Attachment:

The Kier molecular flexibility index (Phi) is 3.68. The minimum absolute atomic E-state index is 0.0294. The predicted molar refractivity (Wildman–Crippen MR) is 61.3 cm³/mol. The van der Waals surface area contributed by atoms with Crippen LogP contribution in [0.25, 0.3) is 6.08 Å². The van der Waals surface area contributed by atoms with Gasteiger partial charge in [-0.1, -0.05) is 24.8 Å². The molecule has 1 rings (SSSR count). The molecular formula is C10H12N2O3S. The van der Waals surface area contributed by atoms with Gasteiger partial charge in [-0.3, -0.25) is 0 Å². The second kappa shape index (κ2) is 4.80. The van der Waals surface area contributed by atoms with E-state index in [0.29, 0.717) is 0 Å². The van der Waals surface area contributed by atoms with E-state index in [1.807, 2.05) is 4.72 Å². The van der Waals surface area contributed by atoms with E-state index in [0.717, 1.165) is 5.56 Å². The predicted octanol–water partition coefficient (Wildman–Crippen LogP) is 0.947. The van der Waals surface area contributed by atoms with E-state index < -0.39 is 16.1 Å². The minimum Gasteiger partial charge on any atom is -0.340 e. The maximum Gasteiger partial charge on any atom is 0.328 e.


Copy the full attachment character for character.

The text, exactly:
The Kier molecular flexibility index (Phi) is 3.68. The minimum absolute atomic E-state index is 0.0294. The predicted molar refractivity (Wildman–Crippen MR) is 61.3 cm³/mol. The van der Waals surface area contributed by atoms with Crippen LogP contribution in [0.25, 0.3) is 6.08 Å². The van der Waals surface area contributed by atoms with Gasteiger partial charge in [-0.1, -0.05) is 24.8 Å². The molecule has 1 rings (SSSR count). The molecular formula is C10H12N2O3S. The van der Waals surface area contributed by atoms with Gasteiger partial charge in [-0.3, -0.25) is 0 Å². The second kappa shape index (κ2) is 4.80. The van der Waals surface area contributed by atoms with E-state index in [0.29, 0.717) is 0 Å². The van der Waals surface area contributed by atoms with E-state index in [1.807, 2.05) is 4.72 Å². The van der Waals surface area contributed by atoms with E-state index in [0.717, 1.165) is 5.56 Å². The predicted octanol–water partition coefficient (Wildman–Crippen LogP) is 0.947. The van der Waals surface area contributed by atoms with E-state index < -0.39 is 16.1 Å². The minimum Gasteiger partial charge on any atom is -0.340 e. The maximum Gasteiger partial charge on any atom is 0.328 e.